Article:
The Bid Is Strong and the Market Is Not Ready to Turn – Yet!

January 14, 2010

The market has been very resilient and the upside momentum is building. After one brief selloff, prices rebounded sharply. A close below SPY $113.50 could have sparked additional selling yesterday, but bulls quickly stepped in and the market recovered most of its losses from Tuesday.

Last Friday, the Unemployment Report was much weaker than analysts had expected. Most revised their forecasts upwards right into the release and job growth was expected. In December, we lost 85,000 jobs. That miss should have shaken the market, but it did not. Conveniently, 600,000 jobs were swept under the carpet and these workers have supposedly given up hope. Had those figures been included, the results would have been much worse. Traders have been able to downplay the number feeling that it was a fluke. This morning, initial jobless claims increased to 444,000. Consensus estimates were for 437,000 and again, the market was able to shrug off the news.

Retail sales dropped .3% when analysts had expected a rise of .5%. That is a fairly large miss and it shows that consumers are not opening up their wallets. Perhaps the most interesting number of the week will be released tomorrow. Commodity prices have rocketed and that should impact the CPI. Last month it rose .4% and it was much hotter than expected. Rising inflation would put upward pressure on interest rates and the market would have a negative reaction if prices rise for a second straight month. Consensus estimates are for a .1% increase. Industrial production and consumer sentiment will also be released tomorrow. A drop in consumer sentiment would be negative since 70% of our economy is driven by consumption.

Two major earnings announcements lie ahead. Intel will release after the close. Expectations are high and analysts have seen improvement in computer sales. The stock is trading at its 52-week high and it will be interesting to see if the good news is already “baked in”. This release will set the tone for the entire tech sector and we will see if there is more gas in the tank. Last quarter, INTC rocketed after the news and then pulled back for weeks. J.P. Morgan Chase will release earnings before the open tomorrow. This is one of the strongest banks in the country and I am expecting good results. Financial stocks have lagged the market and there is room for a rally. Most of the major banks will release earnings next week and they could fuel the final leg of this rally. The spread between borrowing rates and lending rates has never been better and year-over-year profits will be up dramatically. Financial stocks have been resurrected.

Tech stocks and cyclical stocks have run up dramatically and there is plenty of room for disappointment. Oil demand is flat and energy stocks are also likely to pull back after a good run. Last quarter, we saw the market run-up ahead of earnings and it continued to rally as banks released. Then the market stalled and stocks were selling off after they announced. I feel this same pattern will materialize this quarter.

Banks are not lending because they still see a lot of risk. They know the toxic assets they have on their books and they know a double dip recession could spell disaster. If conditions were improving quickly, they would be lending money like mad. Businesses are also cautious and they are not rehiring until they see an uptick in demand. Small business sentiment (50% of all employment) dropped for a second straight month. State governments will be cutting workers as they try to balance budgets and the government’s stimulus will soon run its course. That means our economy will have to sprout legs of its own. A warning shot was fired last year and consumers are not going to return to their reckless spending patterns. Consequently, I believe economic conditions will stall and the market will pull back in February or March. The bullish sentiment is strong and it will take a series of bad numbers to turn this market.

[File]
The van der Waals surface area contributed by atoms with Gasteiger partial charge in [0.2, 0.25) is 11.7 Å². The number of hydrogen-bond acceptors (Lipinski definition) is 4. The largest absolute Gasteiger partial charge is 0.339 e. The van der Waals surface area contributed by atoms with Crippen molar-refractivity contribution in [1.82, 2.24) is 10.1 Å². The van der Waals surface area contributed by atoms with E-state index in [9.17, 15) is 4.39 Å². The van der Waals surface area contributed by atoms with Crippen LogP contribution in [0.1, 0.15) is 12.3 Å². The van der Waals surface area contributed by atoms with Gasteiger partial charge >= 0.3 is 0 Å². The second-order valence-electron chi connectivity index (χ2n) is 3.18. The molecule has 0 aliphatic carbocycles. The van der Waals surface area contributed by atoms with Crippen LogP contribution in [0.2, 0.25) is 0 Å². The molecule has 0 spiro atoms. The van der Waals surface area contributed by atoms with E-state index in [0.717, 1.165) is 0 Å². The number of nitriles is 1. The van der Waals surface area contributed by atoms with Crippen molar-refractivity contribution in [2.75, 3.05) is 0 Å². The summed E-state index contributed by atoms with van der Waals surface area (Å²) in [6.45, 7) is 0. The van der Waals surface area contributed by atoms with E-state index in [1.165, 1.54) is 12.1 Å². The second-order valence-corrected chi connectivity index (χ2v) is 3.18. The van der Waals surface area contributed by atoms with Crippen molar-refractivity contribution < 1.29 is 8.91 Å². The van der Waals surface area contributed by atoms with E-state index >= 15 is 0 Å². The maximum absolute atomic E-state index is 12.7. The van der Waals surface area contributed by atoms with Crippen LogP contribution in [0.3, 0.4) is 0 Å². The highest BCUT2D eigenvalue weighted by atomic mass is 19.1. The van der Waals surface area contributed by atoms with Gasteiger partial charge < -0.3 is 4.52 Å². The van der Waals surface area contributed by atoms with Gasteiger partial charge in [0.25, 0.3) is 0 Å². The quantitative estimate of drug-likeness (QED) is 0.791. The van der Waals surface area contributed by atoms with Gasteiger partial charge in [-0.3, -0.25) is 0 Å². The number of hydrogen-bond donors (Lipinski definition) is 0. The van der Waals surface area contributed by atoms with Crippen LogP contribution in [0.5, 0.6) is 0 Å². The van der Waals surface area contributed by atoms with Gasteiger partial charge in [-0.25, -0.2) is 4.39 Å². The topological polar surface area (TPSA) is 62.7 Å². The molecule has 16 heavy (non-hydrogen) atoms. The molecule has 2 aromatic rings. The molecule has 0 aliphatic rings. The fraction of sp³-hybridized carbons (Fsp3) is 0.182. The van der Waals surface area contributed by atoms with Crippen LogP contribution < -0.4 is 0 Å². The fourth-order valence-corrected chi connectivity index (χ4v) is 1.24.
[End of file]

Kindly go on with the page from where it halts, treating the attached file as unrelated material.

From a trading standpoint, if you’re nimble, you can trade the upside for another week or two. Do not overstayed your welcome and have tight stops in place. I am patiently waiting on the sidelines and I will be buying puts on stocks that break technical support. These positions will be longer-term in nature and I will scale in. I don’t know exactly when the market will crack, so I need to buy April, May and June expiration months.

Optimism is running high and most analysts expect a full recovery. Listen to CNBC and you’ll see that 90% of their guests are bullish. Over 80% of all newsletter writers are also bullish. Last week call purchases were extremely high, hitting levels we haven’t seen in many months. The VIX is at the same level it was in September 2007 and fear has been replaced by greed. Low option implied volatilities mean that speculators are not buying puts and institutions are not buying them to hedge. These conditions can persist for a period of time, but they turn quickly.
I still believe the next big move will be to the downside, but I know that I am early. I have to temper my bearishness and be patient. While I wait, I will look for very short-term trading opportunities to the upside where I can be in and out. I will keep these trades very small knowing that longer term put purchases are my focus.
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